By Steve Gunn

INDIANAPOLIS – It’s good to know that State Superintendent-elect Glenda Ritz won’t be having much impact on educational decisions in Indiana.

Ritz, the pro-union Democrat who upset reform-minded State Superintendent Tony Bennett in the November election, was invited to give her input to the Indiana State Board of Education regarding proposed new rules that would allow people without formal teaching degrees to join the profession.

Ritz opposed the measure. The board, comprised largely of appointees of Republican Gov. Mitch Daniels, didn’t care. It voted Wednesday to approve the new rule, opening the K-12 ranks up to those who didn’t take the traditional teacher college route, according to a story posted on

Although she doesn’t take office until January, Ritz was hoping the board would see things her way and kill the new proposal. She and her allies in the Indiana State Teachers Association hate the idea of having professionals from other fields compete with educators from traditional backgrounds.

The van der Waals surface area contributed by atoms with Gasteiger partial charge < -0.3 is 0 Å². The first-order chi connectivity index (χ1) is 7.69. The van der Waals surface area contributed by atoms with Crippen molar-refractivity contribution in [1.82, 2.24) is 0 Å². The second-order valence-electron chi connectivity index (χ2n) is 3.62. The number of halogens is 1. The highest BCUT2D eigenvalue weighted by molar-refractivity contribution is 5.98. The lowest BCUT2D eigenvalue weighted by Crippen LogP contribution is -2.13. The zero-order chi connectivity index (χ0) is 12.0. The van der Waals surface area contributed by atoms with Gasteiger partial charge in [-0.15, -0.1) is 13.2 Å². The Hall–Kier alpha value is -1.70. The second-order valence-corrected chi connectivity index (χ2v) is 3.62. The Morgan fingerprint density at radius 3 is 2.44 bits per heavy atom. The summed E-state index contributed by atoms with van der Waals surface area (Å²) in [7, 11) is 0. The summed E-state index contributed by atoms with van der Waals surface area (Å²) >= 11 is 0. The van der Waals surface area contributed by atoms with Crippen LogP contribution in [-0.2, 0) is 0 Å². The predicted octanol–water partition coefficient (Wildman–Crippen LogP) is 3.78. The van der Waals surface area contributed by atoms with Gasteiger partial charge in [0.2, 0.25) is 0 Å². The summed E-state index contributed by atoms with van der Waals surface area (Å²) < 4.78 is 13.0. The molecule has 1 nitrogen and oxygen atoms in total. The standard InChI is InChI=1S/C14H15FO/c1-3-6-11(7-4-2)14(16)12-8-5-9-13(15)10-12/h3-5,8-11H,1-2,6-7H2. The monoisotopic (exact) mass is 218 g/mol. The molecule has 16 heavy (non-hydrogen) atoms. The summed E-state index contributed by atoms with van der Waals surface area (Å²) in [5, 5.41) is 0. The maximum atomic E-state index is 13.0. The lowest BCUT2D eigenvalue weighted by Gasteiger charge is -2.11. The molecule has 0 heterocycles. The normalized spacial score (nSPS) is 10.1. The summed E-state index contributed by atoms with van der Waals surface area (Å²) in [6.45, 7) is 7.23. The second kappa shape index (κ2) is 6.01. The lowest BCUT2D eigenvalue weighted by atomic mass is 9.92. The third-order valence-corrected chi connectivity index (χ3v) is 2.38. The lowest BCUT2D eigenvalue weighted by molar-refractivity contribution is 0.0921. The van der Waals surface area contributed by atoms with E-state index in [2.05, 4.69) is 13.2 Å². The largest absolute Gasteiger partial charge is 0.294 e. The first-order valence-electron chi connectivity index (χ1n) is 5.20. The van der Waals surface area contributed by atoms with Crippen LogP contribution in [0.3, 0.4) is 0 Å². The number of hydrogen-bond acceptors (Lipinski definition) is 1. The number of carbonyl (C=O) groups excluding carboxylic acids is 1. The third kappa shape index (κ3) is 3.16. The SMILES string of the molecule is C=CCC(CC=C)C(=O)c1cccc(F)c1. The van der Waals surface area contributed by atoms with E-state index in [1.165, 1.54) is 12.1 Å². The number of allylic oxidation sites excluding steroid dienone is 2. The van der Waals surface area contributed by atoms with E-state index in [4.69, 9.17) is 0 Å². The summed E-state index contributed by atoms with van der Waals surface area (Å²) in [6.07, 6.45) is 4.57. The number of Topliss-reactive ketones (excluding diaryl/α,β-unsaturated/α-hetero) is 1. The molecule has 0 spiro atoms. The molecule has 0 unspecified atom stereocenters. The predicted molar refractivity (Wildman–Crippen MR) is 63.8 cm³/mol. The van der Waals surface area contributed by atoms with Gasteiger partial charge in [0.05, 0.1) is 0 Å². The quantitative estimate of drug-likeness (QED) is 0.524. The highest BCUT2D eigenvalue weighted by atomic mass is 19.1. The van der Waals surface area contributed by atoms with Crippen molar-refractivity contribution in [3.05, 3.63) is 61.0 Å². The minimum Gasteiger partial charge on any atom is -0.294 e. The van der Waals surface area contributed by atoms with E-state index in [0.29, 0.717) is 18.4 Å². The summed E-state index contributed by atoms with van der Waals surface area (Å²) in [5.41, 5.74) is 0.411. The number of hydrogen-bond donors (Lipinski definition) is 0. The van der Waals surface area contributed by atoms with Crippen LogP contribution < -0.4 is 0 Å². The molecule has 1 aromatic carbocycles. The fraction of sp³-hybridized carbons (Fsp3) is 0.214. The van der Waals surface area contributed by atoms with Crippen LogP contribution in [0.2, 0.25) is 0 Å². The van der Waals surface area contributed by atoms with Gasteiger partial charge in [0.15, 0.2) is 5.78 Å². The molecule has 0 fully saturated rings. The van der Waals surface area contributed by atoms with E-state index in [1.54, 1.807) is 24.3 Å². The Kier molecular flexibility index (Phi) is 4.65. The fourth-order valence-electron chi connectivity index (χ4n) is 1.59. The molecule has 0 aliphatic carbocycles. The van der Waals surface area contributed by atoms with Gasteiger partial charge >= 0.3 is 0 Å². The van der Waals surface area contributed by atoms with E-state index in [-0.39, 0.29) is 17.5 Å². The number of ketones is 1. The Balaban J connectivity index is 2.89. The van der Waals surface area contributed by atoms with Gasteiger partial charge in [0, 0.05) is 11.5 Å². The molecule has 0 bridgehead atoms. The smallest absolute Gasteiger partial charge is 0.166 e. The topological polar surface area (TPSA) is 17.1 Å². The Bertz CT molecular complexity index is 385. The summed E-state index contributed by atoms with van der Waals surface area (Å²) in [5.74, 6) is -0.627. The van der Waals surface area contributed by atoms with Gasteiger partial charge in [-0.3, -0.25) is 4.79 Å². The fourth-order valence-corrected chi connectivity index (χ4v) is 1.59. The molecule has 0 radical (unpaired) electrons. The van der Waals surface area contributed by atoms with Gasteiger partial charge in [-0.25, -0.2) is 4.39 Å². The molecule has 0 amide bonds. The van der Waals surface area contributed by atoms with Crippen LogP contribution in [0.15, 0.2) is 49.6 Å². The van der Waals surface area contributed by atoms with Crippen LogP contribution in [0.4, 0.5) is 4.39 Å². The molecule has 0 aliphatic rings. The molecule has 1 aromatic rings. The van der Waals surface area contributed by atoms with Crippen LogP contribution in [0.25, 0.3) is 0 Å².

More than anything, the unions have a strong distaste for the world of business, and don’t want people with private sector backgrounds to have influence over children.

“We cannot have anything standing in the way of putting qualified teachers in our classroom,” Ritz told the board.

But board member Jo Blacketor, speaking for the pro-reform majority, pointed out that too many students are dropping out of school and new strategies are needed to find teachers who can relate to kids.

“Every 26 seconds we’re losing a child,” Blacketor was quoted as saying. “We’re losing sight of that. We’re concentrating too much here on the teachers and the institutions.”

Derek Redelman of the Indiana Chamber of Commerce pointed out that the new rules will simply increase the teacher talent pool, giving school principals more hiring options.

“All you are doing is providing greater flexibility at the local level,” Redelman was quoted as saying.

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